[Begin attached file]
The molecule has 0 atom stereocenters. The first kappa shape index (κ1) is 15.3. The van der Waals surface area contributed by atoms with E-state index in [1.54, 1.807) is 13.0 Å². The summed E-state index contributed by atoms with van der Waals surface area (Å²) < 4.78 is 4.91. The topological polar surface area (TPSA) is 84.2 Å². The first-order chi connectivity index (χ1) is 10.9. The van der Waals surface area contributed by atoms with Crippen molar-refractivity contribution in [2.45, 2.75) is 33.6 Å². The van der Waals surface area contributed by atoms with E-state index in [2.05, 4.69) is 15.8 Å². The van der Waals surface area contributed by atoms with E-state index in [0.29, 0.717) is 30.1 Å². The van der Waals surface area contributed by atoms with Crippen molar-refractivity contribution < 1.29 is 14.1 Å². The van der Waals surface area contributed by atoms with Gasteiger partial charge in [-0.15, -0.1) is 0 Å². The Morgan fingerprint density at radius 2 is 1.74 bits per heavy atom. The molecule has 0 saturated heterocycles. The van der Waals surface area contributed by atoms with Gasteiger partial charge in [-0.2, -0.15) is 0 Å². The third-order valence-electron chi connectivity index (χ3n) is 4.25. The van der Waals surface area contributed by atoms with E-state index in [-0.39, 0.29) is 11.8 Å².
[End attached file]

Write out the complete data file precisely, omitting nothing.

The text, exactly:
The molecule has 0 atom stereocenters. The first kappa shape index (κ1) is 15.3. The van der Waals surface area contributed by atoms with E-state index in [1.54, 1.807) is 13.0 Å². The summed E-state index contributed by atoms with van der Waals surface area (Å²) < 4.78 is 4.91. The topological polar surface area (TPSA) is 84.2 Å². The first-order chi connectivity index (χ1) is 10.9. The van der Waals surface area contributed by atoms with Crippen molar-refractivity contribution in [2.45, 2.75) is 33.6 Å². The van der Waals surface area contributed by atoms with E-state index in [2.05, 4.69) is 15.8 Å². The van der Waals surface area contributed by atoms with E-state index in [0.29, 0.717) is 30.1 Å². The van der Waals surface area contributed by atoms with Crippen molar-refractivity contribution < 1.29 is 14.1 Å². The van der Waals surface area contributed by atoms with Gasteiger partial charge in [-0.15, -0.1) is 0 Å². The Morgan fingerprint density at radius 2 is 1.74 bits per heavy atom. The molecule has 0 saturated heterocycles. The van der Waals surface area contributed by atoms with Gasteiger partial charge in [-0.2, -0.15) is 0 Å². The third-order valence-electron chi connectivity index (χ3n) is 4.25. The van der Waals surface area contributed by atoms with E-state index in [-0.39, 0.29) is 11.8 Å².